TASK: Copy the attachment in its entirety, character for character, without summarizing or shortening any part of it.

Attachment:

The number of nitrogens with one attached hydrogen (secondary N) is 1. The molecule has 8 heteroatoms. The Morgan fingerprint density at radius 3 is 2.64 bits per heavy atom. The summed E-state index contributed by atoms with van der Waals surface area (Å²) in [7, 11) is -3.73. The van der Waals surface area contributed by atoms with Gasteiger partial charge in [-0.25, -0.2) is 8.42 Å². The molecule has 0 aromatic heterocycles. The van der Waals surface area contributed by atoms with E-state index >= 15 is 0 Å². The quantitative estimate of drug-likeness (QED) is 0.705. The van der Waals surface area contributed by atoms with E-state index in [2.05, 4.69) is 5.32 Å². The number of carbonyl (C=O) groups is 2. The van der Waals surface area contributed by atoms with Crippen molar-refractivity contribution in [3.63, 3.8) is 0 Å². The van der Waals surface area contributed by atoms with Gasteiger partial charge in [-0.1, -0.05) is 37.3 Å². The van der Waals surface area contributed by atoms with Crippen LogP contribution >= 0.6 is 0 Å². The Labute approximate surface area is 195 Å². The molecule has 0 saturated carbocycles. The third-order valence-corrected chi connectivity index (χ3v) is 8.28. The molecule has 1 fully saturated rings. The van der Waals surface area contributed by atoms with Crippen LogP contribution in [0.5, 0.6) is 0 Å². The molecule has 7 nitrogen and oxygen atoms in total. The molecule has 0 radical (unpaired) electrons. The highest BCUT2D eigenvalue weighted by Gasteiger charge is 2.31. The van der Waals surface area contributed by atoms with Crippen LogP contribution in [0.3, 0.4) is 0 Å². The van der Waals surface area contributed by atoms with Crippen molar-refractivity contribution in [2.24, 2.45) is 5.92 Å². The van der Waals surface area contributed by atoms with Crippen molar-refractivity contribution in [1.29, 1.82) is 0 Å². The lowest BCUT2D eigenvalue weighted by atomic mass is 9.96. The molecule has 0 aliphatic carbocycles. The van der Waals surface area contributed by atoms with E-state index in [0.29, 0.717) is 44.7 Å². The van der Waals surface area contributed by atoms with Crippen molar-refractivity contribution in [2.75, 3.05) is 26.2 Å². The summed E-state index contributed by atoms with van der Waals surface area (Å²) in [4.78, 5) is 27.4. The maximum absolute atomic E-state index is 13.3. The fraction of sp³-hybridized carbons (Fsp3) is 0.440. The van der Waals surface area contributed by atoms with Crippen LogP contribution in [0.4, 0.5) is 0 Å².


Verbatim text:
The number of nitrogens with one attached hydrogen (secondary N) is 1. The molecule has 8 heteroatoms. The Morgan fingerprint density at radius 3 is 2.64 bits per heavy atom. The summed E-state index contributed by atoms with van der Waals surface area (Å²) in [7, 11) is -3.73. The van der Waals surface area contributed by atoms with Gasteiger partial charge in [-0.25, -0.2) is 8.42 Å². The molecule has 0 aromatic heterocycles. The van der Waals surface area contributed by atoms with E-state index >= 15 is 0 Å². The quantitative estimate of drug-likeness (QED) is 0.705. The van der Waals surface area contributed by atoms with E-state index in [2.05, 4.69) is 5.32 Å². The number of carbonyl (C=O) groups is 2. The van der Waals surface area contributed by atoms with Crippen molar-refractivity contribution in [3.63, 3.8) is 0 Å². The van der Waals surface area contributed by atoms with Gasteiger partial charge in [-0.1, -0.05) is 37.3 Å². The van der Waals surface area contributed by atoms with Crippen LogP contribution >= 0.6 is 0 Å². The Labute approximate surface area is 195 Å². The molecule has 0 saturated carbocycles. The third-order valence-corrected chi connectivity index (χ3v) is 8.28. The molecule has 1 fully saturated rings. The van der Waals surface area contributed by atoms with Crippen LogP contribution in [0.5, 0.6) is 0 Å². The molecule has 7 nitrogen and oxygen atoms in total. The molecule has 0 radical (unpaired) electrons. The highest BCUT2D eigenvalue weighted by Gasteiger charge is 2.31. The van der Waals surface area contributed by atoms with Crippen LogP contribution in [0.3, 0.4) is 0 Å². The van der Waals surface area contributed by atoms with Crippen molar-refractivity contribution in [2.24, 2.45) is 5.92 Å². The van der Waals surface area contributed by atoms with Crippen molar-refractivity contribution in [1.29, 1.82) is 0 Å². The lowest BCUT2D eigenvalue weighted by atomic mass is 9.96. The molecule has 0 aliphatic carbocycles. The van der Waals surface area contributed by atoms with E-state index in [0.29, 0.717) is 44.7 Å². The van der Waals surface area contributed by atoms with Crippen molar-refractivity contribution in [2.75, 3.05) is 26.2 Å². The summed E-state index contributed by atoms with van der Waals surface area (Å²) in [4.78, 5) is 27.4. The maximum absolute atomic E-state index is 13.3. The fraction of sp³-hybridized carbons (Fsp3) is 0.440. The van der Waals surface area contributed by atoms with Crippen LogP contribution in [0.4, 0.5) is 0 Å².